First-Ever, "Long Term Care Week" Recognizes that 'Aging is Living'
MARKHAM, ON, Oct. 19 /CNW/ - The Ontario Long Term Care Association (OLTCA) kicked off its inaugural Long Term Care Week today, to recognize the specialized contribution of long term care homes in providing a quality care and living experience to 76,000 aging Ontarians with complex medical needs as part of Ontario's publicly funded healthcare system.
From October 19 to 25, OLTCA and its 430 member homes will be holding a number of special events that demonstrate and support the efforts of homes, administrators, staff, volunteers, families and others who work together to help residents manage the impact of aging with a focus on the individual and their quality of life.
"We viewed our 50th anniversary as an opportunity to shine the spotlight on one of the most under-recognized sectors in Ontario that holds much potential to meet the growing healthcare needs of our aging population," said OLTCA CEO Christina Bisanz. "Looking closely you see a unique combination of commitment, compassion, expertise and innovation that is about the resident and their total care and living experience."
"Against this background it is not surprising that in its 2009 Annual Report the Ontario Health Quality Council found that nine out of 10 long term care residents expressed satisfaction with the care they received," she said. "Or that all of the subjects in Irene Borins Ash's new book 'Aging is Living' declared that they were where they wanted to be at this time in their life."
Long Term Care Week provides an opportunity for others to discover that while each long term care home is unique, they are all providing a care and support program to meet the needs of the residents in the home and to respond to the care needs in their communities. In addition to supporting residents with their daily living activities and medical requirements, this care and support program ranges from specialized programs such as convalescent care and peritoneal dialysis to resident participation activities such as autobiography writing and gardening.
"Long term care homes have built a specialized expertise in helping increasingly older Ontarians manage the impact of aging," Ms. Bisanz said. "It's an expertise that has increasing value given demographic trends. During this week we recognize this value and welcome the opportunities to discuss with government, our partners, residents, families and others how this value can be maximized for the benefit of all Ontarians."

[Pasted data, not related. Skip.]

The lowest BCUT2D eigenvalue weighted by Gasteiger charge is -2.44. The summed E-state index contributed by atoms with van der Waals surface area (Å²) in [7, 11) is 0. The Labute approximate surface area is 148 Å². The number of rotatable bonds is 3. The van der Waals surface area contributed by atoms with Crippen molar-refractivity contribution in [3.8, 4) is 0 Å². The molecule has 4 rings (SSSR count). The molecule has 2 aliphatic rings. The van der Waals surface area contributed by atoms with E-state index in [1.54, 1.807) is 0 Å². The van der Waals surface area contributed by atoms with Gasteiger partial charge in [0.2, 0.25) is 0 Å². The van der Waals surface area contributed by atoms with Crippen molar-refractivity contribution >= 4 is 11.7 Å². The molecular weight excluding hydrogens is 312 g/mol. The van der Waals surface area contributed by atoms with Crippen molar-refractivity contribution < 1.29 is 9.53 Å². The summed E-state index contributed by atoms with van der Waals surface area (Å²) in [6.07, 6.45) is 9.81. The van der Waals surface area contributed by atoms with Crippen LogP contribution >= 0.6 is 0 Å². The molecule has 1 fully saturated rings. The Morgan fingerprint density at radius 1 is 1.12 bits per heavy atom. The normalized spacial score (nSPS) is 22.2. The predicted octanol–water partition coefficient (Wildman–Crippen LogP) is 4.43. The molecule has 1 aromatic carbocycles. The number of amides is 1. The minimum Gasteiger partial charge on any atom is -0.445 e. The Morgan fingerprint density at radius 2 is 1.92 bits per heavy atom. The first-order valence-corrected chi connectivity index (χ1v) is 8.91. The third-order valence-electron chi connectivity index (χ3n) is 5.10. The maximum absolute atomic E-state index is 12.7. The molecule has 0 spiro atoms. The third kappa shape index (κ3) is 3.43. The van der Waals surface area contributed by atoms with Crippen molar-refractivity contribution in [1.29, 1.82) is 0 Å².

Long Term Care by the Numbers
- Over 76,000 Ontarians live in over 600 long term care homes
- Long term care in Ontario employs upwards of 80,000 people
- The average age of long term care residents is 86 years - up from 75
years a decade ago
- Acuity of long term care residents has increased two per cent
annually for more than a decade
- Nine out of 10 long term care residents voice satisfaction with the
care and attention received in their long term care residence
(Ontario Health Quality Council 2009 report)
- 85 per cent of family members are satisfied with the care homes
provide (Ontario Health Quality Council 2009 report)
About the Ontario Long Term Care Association
OLTCA is celebrating 50 years as the only association representing the full spectrum of Ontario's charitable, not-for-profit, municipal and private operators of over two-thirds of the province's long term care homes that provide care and services to 50,000 residents and employ some 50,000 Ontarians.
SOURCE Ontario Long Term Care Association
For further information: For further information: To arrange an interview with an OLTCA representative or long term care professional, please contact: Cynthia Innes, Edelman Public Relations, Tel: (416) 979-1120 ext. 343, Email: Cynthia.Innes@edelman.com; Or Lucy Lai, Edelman Public Relations, Tel: (416) 979-1120 ext. 279, Email: Lucy.Lai@edelman.com